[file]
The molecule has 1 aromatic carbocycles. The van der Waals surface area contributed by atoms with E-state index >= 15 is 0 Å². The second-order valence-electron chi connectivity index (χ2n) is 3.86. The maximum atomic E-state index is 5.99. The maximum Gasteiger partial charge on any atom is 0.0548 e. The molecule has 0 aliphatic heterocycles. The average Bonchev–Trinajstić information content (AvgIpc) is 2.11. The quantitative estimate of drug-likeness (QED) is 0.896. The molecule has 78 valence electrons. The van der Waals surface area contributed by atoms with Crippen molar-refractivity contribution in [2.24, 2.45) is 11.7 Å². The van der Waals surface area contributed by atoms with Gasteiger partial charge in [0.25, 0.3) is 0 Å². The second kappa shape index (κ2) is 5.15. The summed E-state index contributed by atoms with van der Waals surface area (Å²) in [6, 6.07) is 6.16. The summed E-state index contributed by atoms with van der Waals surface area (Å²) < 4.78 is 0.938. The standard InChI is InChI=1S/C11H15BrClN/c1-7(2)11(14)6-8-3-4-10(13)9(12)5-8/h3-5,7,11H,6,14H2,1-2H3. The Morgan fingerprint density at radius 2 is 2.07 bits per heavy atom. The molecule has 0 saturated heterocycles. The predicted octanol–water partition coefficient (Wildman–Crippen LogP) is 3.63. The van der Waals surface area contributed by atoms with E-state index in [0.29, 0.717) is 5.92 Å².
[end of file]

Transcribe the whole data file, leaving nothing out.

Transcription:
The molecule has 1 aromatic carbocycles. The van der Waals surface area contributed by atoms with E-state index >= 15 is 0 Å². The second-order valence-electron chi connectivity index (χ2n) is 3.86. The maximum atomic E-state index is 5.99. The maximum Gasteiger partial charge on any atom is 0.0548 e. The molecule has 0 aliphatic heterocycles. The average Bonchev–Trinajstić information content (AvgIpc) is 2.11. The quantitative estimate of drug-likeness (QED) is 0.896. The molecule has 78 valence electrons. The van der Waals surface area contributed by atoms with Crippen molar-refractivity contribution in [2.24, 2.45) is 11.7 Å². The van der Waals surface area contributed by atoms with Gasteiger partial charge in [0.25, 0.3) is 0 Å². The second kappa shape index (κ2) is 5.15. The summed E-state index contributed by atoms with van der Waals surface area (Å²) in [6, 6.07) is 6.16. The summed E-state index contributed by atoms with van der Waals surface area (Å²) < 4.78 is 0.938. The standard InChI is InChI=1S/C11H15BrClN/c1-7(2)11(14)6-8-3-4-10(13)9(12)5-8/h3-5,7,11H,6,14H2,1-2H3. The Morgan fingerprint density at radius 2 is 2.07 bits per heavy atom. The molecule has 0 saturated heterocycles. The predicted octanol–water partition coefficient (Wildman–Crippen LogP) is 3.63. The van der Waals surface area contributed by atoms with E-state index in [0.29, 0.717) is 5.92 Å².